The Iffiness Of Rain
There were summer months when
my life was ruled by baseball and
the iffyness of rain.
My father would drive us to a ball
field in the wilderness which was
just a pasture flat enough for us
to play on. I say wilderness
because my world at the time was
limited to distances I could ride on
my bike and these places were in the
boondocks and way off the edges of
my known ground.
These fields had no grandstands
but did have outfields rimmed
by snow fences donated by a guy
who probably made a little extra
money taking care of the town’s
roads and probably had a kid on
the town’s little league team, too.
I remember once sitting with my
father in our Buick waiting for a drizzle
to clear up. We were parked nose
in on first base side at a field I had
never seen before and to this day
have never seen again. The weather
man Don Kent had said the rain would
continue all weekend, so my mother
said she had better things to do.
We sat and listened to the Red Sox
game, but they were in a rain-delay
in Boston, too.
Boston seemed like the center of
the world to me and we were parked
in the opposite direction on the world’s
very edge. A car with a boy and
a girl who snuggled up to him on
the front seat, drove straight out over
second base, skirted the snow fence
in left field and disappeared down
a dirt road into the woods. A couple
of cars tooted, but that was it.
When the rain grew stronger, cars
began leaving piecemeal. Finally,
a man on the other side of the field
got out of his car, put a Coleman
cooler back in his trunk and waved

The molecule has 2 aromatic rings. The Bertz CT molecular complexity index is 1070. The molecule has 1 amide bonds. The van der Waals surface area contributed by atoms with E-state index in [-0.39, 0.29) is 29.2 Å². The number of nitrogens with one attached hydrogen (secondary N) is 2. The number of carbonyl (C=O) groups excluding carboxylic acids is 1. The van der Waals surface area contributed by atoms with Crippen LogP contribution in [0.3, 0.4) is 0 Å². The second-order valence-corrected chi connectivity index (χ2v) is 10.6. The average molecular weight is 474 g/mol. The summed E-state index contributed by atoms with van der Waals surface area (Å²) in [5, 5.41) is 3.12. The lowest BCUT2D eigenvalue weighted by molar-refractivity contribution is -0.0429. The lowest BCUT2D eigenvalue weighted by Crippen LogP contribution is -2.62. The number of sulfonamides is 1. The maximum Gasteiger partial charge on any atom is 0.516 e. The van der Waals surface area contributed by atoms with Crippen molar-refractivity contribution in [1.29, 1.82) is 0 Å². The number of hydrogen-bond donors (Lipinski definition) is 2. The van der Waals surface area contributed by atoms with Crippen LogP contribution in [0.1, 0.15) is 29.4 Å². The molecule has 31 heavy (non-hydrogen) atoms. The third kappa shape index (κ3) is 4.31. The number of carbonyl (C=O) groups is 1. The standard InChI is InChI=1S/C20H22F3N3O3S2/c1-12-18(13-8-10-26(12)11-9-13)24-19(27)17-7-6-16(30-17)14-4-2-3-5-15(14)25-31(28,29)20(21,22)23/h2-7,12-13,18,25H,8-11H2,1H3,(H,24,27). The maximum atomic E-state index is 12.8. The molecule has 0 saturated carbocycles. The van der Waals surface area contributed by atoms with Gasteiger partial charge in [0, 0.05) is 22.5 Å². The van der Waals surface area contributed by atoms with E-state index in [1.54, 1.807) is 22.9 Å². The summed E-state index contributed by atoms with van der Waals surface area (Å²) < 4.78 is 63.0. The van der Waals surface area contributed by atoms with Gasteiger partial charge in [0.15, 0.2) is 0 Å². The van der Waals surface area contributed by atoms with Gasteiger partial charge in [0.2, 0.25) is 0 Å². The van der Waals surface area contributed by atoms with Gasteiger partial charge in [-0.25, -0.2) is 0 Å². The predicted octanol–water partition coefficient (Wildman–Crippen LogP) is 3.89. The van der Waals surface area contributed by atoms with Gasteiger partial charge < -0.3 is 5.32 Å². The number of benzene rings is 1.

his ball cap at my father. Still we
waited. Only when the radio said
the Sox game at the center of the
world was cancelled, did my father
take the book of blank score cards
off the dashboard and flip it onto
the back seat.
We drove away from the field
on a dirt track with pot holes
filling up with water. How could
anyone have thought we’d get a
game in with weather like this?
When the radio station stopped
talking baseball and began playing
music, my father turned it off.
Sometimes you want words to wilt and lie flat so that something you can’t throw poetic words around can rise up.
I remember that Tuffy Phelp’s father gave me my first baseball uniform – Yankee pinstripes. I also remember being at Barnard’s with my father during town-team practice and getting hit in the head by a foul tip that came straight back as I was walking in back of home during batting practice. I also remember waving gown men away screaming I got it on a pop up to short left. I missed the ball completely and it bopped me on the forehead. They laughed.
There was no little league in the early to mid-fifties in Goffstown. By the time a Babe Ruth League was formed (thanks to my father, Ken Lowe, Larry Daniel’s father and others volunteering to coach) I was already getting to be too old. More than losing the train bridge I am saddened more by the loss of the ball field and grandstand at Barnard’s playground. But . . .